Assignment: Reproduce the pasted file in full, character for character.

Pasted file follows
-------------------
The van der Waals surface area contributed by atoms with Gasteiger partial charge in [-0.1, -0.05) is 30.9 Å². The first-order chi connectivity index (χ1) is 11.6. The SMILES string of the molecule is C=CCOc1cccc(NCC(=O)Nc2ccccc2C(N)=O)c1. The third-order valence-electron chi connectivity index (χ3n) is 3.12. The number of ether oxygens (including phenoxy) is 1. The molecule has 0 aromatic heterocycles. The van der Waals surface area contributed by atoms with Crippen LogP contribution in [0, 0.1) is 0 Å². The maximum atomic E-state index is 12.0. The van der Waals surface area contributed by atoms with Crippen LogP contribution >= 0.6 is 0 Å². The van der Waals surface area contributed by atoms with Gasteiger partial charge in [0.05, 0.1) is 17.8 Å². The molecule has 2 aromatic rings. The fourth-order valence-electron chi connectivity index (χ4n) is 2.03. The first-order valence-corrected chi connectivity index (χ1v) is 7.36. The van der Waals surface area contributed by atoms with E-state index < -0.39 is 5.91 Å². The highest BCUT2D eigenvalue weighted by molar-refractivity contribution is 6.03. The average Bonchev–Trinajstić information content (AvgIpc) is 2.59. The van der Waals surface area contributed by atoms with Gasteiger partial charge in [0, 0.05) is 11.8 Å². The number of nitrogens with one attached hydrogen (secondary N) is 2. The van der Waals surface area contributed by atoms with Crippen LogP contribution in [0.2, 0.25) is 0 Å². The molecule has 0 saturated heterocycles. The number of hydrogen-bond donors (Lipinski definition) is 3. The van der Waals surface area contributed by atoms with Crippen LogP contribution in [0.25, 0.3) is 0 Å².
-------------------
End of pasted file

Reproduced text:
The van der Waals surface area contributed by atoms with Gasteiger partial charge in [-0.1, -0.05) is 30.9 Å². The first-order chi connectivity index (χ1) is 11.6. The SMILES string of the molecule is C=CCOc1cccc(NCC(=O)Nc2ccccc2C(N)=O)c1. The third-order valence-electron chi connectivity index (χ3n) is 3.12. The number of ether oxygens (including phenoxy) is 1. The molecule has 0 aromatic heterocycles. The van der Waals surface area contributed by atoms with Crippen LogP contribution in [0, 0.1) is 0 Å². The maximum atomic E-state index is 12.0. The van der Waals surface area contributed by atoms with Crippen LogP contribution >= 0.6 is 0 Å². The van der Waals surface area contributed by atoms with Gasteiger partial charge in [0.05, 0.1) is 17.8 Å². The molecule has 2 aromatic rings. The fourth-order valence-electron chi connectivity index (χ4n) is 2.03. The first-order valence-corrected chi connectivity index (χ1v) is 7.36. The van der Waals surface area contributed by atoms with E-state index < -0.39 is 5.91 Å². The highest BCUT2D eigenvalue weighted by molar-refractivity contribution is 6.03. The average Bonchev–Trinajstić information content (AvgIpc) is 2.59. The van der Waals surface area contributed by atoms with Gasteiger partial charge in [0, 0.05) is 11.8 Å². The number of nitrogens with one attached hydrogen (secondary N) is 2. The van der Waals surface area contributed by atoms with Crippen LogP contribution in [0.2, 0.25) is 0 Å². The molecule has 0 saturated heterocycles. The number of hydrogen-bond donors (Lipinski definition) is 3. The van der Waals surface area contributed by atoms with Crippen LogP contribution in [0.25, 0.3) is 0 Å².